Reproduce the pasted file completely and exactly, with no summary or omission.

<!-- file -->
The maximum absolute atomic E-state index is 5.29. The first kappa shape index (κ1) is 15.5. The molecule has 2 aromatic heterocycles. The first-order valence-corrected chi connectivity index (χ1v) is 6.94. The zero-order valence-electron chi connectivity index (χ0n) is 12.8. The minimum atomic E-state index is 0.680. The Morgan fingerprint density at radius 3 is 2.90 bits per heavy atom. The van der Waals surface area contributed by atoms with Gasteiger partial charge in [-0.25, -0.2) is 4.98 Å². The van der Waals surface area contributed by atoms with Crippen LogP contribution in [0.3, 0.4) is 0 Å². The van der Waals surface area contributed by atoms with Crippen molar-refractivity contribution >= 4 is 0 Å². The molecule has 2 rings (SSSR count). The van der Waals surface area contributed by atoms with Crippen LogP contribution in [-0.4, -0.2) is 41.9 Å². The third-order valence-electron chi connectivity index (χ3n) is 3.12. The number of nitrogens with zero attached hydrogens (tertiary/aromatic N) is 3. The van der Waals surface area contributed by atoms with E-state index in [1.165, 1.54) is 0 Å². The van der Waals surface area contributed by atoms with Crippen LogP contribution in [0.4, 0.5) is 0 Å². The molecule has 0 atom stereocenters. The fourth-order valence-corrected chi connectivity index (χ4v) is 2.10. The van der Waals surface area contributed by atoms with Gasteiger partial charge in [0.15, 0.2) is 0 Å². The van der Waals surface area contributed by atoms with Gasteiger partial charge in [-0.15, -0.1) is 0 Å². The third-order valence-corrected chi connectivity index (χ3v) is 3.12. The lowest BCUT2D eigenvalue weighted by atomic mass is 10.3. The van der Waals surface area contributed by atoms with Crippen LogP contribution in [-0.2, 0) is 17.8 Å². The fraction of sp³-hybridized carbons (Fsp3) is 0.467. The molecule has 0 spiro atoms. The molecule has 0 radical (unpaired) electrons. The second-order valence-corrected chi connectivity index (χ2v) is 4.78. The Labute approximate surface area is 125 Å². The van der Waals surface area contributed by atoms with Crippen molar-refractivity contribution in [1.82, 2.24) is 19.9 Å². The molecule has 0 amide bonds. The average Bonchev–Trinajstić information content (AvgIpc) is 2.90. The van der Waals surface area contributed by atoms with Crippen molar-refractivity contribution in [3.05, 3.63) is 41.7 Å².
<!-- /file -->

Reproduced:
The maximum absolute atomic E-state index is 5.29. The first kappa shape index (κ1) is 15.5. The molecule has 2 aromatic heterocycles. The first-order valence-corrected chi connectivity index (χ1v) is 6.94. The zero-order valence-electron chi connectivity index (χ0n) is 12.8. The minimum atomic E-state index is 0.680. The Morgan fingerprint density at radius 3 is 2.90 bits per heavy atom. The van der Waals surface area contributed by atoms with Gasteiger partial charge in [-0.25, -0.2) is 4.98 Å². The van der Waals surface area contributed by atoms with Crippen LogP contribution in [0.3, 0.4) is 0 Å². The van der Waals surface area contributed by atoms with Crippen molar-refractivity contribution >= 4 is 0 Å². The molecule has 2 rings (SSSR count). The van der Waals surface area contributed by atoms with Crippen LogP contribution in [-0.4, -0.2) is 41.9 Å². The third-order valence-electron chi connectivity index (χ3n) is 3.12. The number of nitrogens with zero attached hydrogens (tertiary/aromatic N) is 3. The van der Waals surface area contributed by atoms with E-state index in [1.165, 1.54) is 0 Å². The van der Waals surface area contributed by atoms with Crippen LogP contribution in [0.4, 0.5) is 0 Å². The molecule has 0 atom stereocenters. The fourth-order valence-corrected chi connectivity index (χ4v) is 2.10. The van der Waals surface area contributed by atoms with Gasteiger partial charge in [0.15, 0.2) is 0 Å². The van der Waals surface area contributed by atoms with Gasteiger partial charge in [-0.15, -0.1) is 0 Å². The third-order valence-corrected chi connectivity index (χ3v) is 3.12. The lowest BCUT2D eigenvalue weighted by atomic mass is 10.3. The van der Waals surface area contributed by atoms with Crippen LogP contribution in [-0.2, 0) is 17.8 Å². The fraction of sp³-hybridized carbons (Fsp3) is 0.467. The molecule has 0 spiro atoms. The molecule has 0 radical (unpaired) electrons. The second-order valence-corrected chi connectivity index (χ2v) is 4.78. The Labute approximate surface area is 125 Å². The van der Waals surface area contributed by atoms with Crippen molar-refractivity contribution in [1.82, 2.24) is 19.9 Å². The molecule has 0 amide bonds. The average Bonchev–Trinajstić information content (AvgIpc) is 2.90. The van der Waals surface area contributed by atoms with Crippen molar-refractivity contribution in [3.05, 3.63) is 41.7 Å².